Family Breathes A Sigh Of Relief

War In The Gulf

March 03, 1991|By Amy L. Miller | Amy L. Miller,Staff writer

WESTMINSTER — The end of the Persian Gulf war will take 1st Lt. Nancy Boore out ofthe desert but not back to the States.

The Westminster native, a control and analysis officer with the 307th Military Intelligence Battalion, will head to Europe. But her family is overjoyed that last week's cease-fire means their daughter will depart the gulf.

"That's something we needed to hear ever since Nance went over, ever since the whole thing started," said her father, Donald.

Booreis scheduled to return to Germany after fulfilling her duties in Saudi Arabia.

"What exactly that entails, I don't know," her father said. "They keep that kind of secret."

Presumably, the 1988 WesternMaryland College graduate is gathering information about "enemy" locations and is distributing it to the troops, her family said.

"She'll have the same position (in Germany) she has now," said her mother, Rosemarie.

Although it appears troops will leave their desert posts soon, the Boores are unsure when Nancy will be back in Europe.

"They can send her as an advance party back to wherever the unit's going or leave her in the rear detachment to clean things up," said Donald, who retired as a sergeant major in 1986 after 30 years in the Army. "Right now, we don't know for sure which job she's going to have."

In fact, Nancy -- who graduated from Westminster High in 1984 -- will probably be in the Middle East for her 25th birthday, which she shares Friday with her twin sister, Carol O'Neill.

"They should be starting to move out in the next four or five weeks," the father said.

The twins -- youngest of four children -- are close but very different, family members say.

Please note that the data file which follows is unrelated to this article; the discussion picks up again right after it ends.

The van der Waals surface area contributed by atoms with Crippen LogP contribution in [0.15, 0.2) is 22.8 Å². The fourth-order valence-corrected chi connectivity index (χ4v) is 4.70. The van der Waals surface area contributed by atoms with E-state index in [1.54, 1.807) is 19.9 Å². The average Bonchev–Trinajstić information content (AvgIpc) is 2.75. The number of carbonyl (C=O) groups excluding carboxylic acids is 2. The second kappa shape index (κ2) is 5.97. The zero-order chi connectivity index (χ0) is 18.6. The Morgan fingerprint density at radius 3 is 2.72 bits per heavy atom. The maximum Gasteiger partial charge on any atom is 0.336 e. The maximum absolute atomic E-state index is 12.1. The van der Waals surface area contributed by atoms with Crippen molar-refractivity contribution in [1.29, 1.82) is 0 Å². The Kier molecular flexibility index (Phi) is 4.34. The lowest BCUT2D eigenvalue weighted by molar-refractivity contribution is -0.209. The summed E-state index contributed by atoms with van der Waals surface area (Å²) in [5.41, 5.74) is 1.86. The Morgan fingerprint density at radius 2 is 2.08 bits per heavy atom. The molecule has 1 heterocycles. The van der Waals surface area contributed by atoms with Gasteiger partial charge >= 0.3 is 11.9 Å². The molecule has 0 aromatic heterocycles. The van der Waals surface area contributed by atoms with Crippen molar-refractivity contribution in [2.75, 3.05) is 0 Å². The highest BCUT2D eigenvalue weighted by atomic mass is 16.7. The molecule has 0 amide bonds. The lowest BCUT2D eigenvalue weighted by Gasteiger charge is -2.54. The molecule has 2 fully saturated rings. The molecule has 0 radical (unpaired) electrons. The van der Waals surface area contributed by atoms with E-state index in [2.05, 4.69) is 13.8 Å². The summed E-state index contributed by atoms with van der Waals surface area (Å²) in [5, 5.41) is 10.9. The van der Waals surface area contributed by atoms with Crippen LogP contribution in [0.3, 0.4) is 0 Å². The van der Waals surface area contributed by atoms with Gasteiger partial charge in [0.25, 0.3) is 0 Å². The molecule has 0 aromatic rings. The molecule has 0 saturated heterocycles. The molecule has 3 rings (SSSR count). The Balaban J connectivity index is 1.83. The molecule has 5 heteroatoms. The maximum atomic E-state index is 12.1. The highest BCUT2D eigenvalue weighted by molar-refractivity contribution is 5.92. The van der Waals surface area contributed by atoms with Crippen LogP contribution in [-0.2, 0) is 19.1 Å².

"She's more of a risk-taker -- she likes to try different things," said Carol, who teaches sixth-grade science at New Market Middle in Frederick County. "She went through airborne school and just the thought of that would make me shake in my shoes."

Both women started in the Reserve Officers' Training Corpsprogram at Western Maryland, but Carol dropped out after a year.

"It just wasn't my thing," she said. "My father asked me to give it ashot, and I gave it a shot."

However, the physical challenge and adventure of the military appealed to Nancy, said Donald, who was thechief ROTC instructor at WMC before retiring.

"She always had a kind of desire to enter the military," he said. "Of course, the ROTC scholarship paid for her education."

Her mother added, "She really enjoyed the ROTC program and the adventure training. She's kind of adventurous, and it fit into the kinds of things she liked."

After receiving the highest score in advanced camp at Fort Bragg, N.C., Nancy chose a regular Army commission, an honor given only to top ROTC graduates, her father said.

She then completed officers training at Fort Sill, Okla., and left for Germany with a field artillery unit deactivating Pershing missiles under the Strategic Arms Limitation Treaties.

"Her unit was written up in Soldier magazine as one of the best Pershing missile units in the Army," Donald said.

Nancy then transferred to the military intelligence unit and received training last July in Arizona. The last time she was in the United States was also the last time the entire Boore clan was together -- at Carol's wedding.

Communication between family members has been infrequent since the war began, they said. Nancy has received few of their letters,and the last phone call the Boores received from her came Feb. 5. The letter they received Wednesday was dated Feb. 12.

"That's betterthan it has been -- sometimes it takes five to six weeks," Donald said, adding that he called the Pentagon to complain. "When I was in Korea in a foxhole on a mountain somewhere with 15- to 20-degree-below weather, they got my mail to me."

"I hope she didn't call while wewere gone," Rosemarie said.

"That's my greatest fear."

One thing has come through loud and clear in the few letters the family has received.

"She's dedicated to her job but can't wait until it's finished," her mother said. "She can't wait until she can wear her bluejeans, tie-dyed T-shirts and sweats again."

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